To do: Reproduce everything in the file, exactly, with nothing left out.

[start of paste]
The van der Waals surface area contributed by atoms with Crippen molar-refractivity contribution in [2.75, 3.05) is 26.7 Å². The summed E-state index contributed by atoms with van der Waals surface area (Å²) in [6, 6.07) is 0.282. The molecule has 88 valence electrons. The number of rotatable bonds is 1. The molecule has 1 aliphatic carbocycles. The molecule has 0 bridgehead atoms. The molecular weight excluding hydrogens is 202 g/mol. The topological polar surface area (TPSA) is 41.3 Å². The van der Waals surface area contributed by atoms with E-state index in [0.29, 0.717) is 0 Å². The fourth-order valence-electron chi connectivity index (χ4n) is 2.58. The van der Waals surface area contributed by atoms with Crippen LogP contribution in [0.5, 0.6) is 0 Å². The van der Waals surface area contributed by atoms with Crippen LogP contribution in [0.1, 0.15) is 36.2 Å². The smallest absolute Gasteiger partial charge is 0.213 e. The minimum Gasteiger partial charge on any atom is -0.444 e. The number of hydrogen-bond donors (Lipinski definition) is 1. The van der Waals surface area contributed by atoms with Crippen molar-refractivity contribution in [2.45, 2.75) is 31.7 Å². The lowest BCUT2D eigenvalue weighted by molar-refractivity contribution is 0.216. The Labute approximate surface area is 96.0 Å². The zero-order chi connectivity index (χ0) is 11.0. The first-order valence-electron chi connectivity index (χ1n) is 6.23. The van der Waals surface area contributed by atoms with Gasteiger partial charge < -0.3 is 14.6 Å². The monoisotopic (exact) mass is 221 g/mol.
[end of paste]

The van der Waals surface area contributed by atoms with Crippen molar-refractivity contribution in [2.75, 3.05) is 26.7 Å². The summed E-state index contributed by atoms with van der Waals surface area (Å²) in [6, 6.07) is 0.282. The molecule has 88 valence electrons. The number of rotatable bonds is 1. The molecule has 1 aliphatic carbocycles. The molecule has 0 bridgehead atoms. The molecular weight excluding hydrogens is 202 g/mol. The topological polar surface area (TPSA) is 41.3 Å². The van der Waals surface area contributed by atoms with E-state index in [0.29, 0.717) is 0 Å². The fourth-order valence-electron chi connectivity index (χ4n) is 2.58. The van der Waals surface area contributed by atoms with Crippen LogP contribution in [0.5, 0.6) is 0 Å². The van der Waals surface area contributed by atoms with Crippen LogP contribution in [0.1, 0.15) is 36.2 Å². The smallest absolute Gasteiger partial charge is 0.213 e. The minimum Gasteiger partial charge on any atom is -0.444 e. The number of hydrogen-bond donors (Lipinski definition) is 1. The van der Waals surface area contributed by atoms with Crippen molar-refractivity contribution in [2.45, 2.75) is 31.7 Å². The lowest BCUT2D eigenvalue weighted by molar-refractivity contribution is 0.216. The Labute approximate surface area is 96.0 Å². The zero-order chi connectivity index (χ0) is 11.0. The first-order valence-electron chi connectivity index (χ1n) is 6.23. The van der Waals surface area contributed by atoms with Gasteiger partial charge < -0.3 is 14.6 Å². The monoisotopic (exact) mass is 221 g/mol.